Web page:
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People who say it cannot be done should not interrupt those who are doing it. Welcome to From On High.

Thursday, January 10, 2008

Kaine Reverses Himself Again

I think I've got whiplash.

Governor Tim Kaine, after reversing himself on a smoking ban, and after reversing himself on a gun ban, now reverses himself on that driver fees compromise that he agreed to just a few short months ago.

Either his body has been taken over by an alien or the Tim Kaine who presented himself to us in 2005 as a man of the people - a man we could trust - ain't who he says he was.

In today's news:
Kaine: Repeal driver fees
By Jeff E. Schapiro, Richmond Times-Dispatch Staff Writer

Gov. Timothy M. Kaine last night urged scrapping the bad-driving fees that triggered a voter revolt last fall and that further splintered the legislature that will largely shape his legacy over the next two months.

In a surprise start to the symbolic midpoint of his four-year term, Kaine said the penalties -- part of last year's hard-fought multibillion-dollar fix for transportation -- are a flop.

"The abuser-fee idea has flunked with our voters, and we should acknowledge it and move on," Kaine said to enthusiastic huzzahs in his State of the Commonwealth message to a joint session of the General Assembly. (link)
The abuser-fee idea has flunked with the voters? Did I a voter miss a vote?

Or is Kaine letting his decisions be influenced by a handful of citizens, as he allowed to happen with his proposed gun ban, once again?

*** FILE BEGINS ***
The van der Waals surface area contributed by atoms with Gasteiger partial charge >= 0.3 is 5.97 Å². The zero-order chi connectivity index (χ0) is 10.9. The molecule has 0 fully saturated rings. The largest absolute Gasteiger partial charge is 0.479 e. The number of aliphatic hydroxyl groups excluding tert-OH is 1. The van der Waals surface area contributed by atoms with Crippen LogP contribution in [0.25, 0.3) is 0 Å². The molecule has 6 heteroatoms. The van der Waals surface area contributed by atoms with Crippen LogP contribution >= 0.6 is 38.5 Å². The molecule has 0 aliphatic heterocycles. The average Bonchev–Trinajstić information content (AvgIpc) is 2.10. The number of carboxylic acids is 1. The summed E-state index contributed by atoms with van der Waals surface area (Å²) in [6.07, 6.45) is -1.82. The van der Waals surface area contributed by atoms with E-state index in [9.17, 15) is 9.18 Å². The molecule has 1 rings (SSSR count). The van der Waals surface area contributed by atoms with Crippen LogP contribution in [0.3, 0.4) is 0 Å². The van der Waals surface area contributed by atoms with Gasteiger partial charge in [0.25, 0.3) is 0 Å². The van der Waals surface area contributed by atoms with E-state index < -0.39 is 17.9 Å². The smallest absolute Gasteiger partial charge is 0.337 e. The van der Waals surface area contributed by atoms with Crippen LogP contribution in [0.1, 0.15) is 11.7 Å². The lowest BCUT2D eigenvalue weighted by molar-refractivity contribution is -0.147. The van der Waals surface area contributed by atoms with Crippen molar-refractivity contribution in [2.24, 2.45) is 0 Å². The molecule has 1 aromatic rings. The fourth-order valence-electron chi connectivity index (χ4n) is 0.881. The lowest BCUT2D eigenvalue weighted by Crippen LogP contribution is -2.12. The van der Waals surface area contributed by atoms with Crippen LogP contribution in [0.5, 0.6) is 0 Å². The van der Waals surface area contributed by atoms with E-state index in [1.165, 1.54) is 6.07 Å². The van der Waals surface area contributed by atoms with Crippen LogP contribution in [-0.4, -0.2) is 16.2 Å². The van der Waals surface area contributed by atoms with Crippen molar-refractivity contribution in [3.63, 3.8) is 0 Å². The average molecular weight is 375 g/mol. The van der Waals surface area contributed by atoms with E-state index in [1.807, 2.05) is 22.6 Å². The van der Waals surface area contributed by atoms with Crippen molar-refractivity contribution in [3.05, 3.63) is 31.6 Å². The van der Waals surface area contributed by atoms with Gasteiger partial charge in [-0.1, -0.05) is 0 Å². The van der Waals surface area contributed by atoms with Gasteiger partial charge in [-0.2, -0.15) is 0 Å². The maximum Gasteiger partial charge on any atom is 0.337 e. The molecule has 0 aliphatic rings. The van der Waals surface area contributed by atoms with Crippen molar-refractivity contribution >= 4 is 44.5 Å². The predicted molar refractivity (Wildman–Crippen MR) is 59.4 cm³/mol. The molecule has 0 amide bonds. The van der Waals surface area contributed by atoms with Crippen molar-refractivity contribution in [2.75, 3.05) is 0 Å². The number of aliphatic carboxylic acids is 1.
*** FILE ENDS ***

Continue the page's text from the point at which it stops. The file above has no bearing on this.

Since he brought it up, though, how about we put it to a vote? Higher taxes across the board (again) or the fee increase that was put in place to punish habitually dangerous drivers?

I'm willing to go at it.

A Fair Compromise

The editorialists at the Washington Post demand this morning that the state of Virginia ban smoking in restaurants in order to protect "untold thousands of nonsmoking employees and patrons of bars and restaurants around the state."

See "Smoke in Their Eyes."

I continue to demand the right of business owners to decide for themselves (that liberty thingie you may have heard about) how they operate their establishments.

You guys are supposedly "moderates." This should be right up your alley. Why don't we compromise?

How about we demand that nonsmoking employees and nonsmoking patrons of bars and restaurants be banned from ever entering smokers-only establishments around the state?

Would that be unfair?

Think about it.

Quote Of The Day

From James Taranto:
Does it really make sense to pick a president on the basis of whom you'd like to cry into your beer with? This is sad to see because one of the appealing things about Obama is that he never plays the victim by asking for votes because he is black. Mrs. Clinton, on the other hand, is not above playing identity politics if that's what it takes to win. "I think I am an agent of change," she said in Saturday's debate. "I embody change. I think having the first woman president is a huge change."
"The Crying Game," Best of the Web Today, January 9, 2008

On Hillary's Win In New Hampshire

Somehow I don't think winning on sympathy is a strategy that makes this USA of ours a better place, but it seems to be what got Hillary Clinton a victory in the New Hampshire primary on Tuesday.

Gail Collins, writing in the New York Times, has captured the phenomenon that took place - for better or for worse (in "Hillary's Free Pass"):
... Hillary was a stand-in for every woman who’s overdosed on multitasking. They grabbed at the opportunity to have kids/go back to school/start a business/become a lawyer. But there are days when they can’t meet everybody’s needs and the men in their lives — loved ones and otherwise — make them feel like failures or towers of self-involvement. And the deal is that they can either suck it up or look like a baby.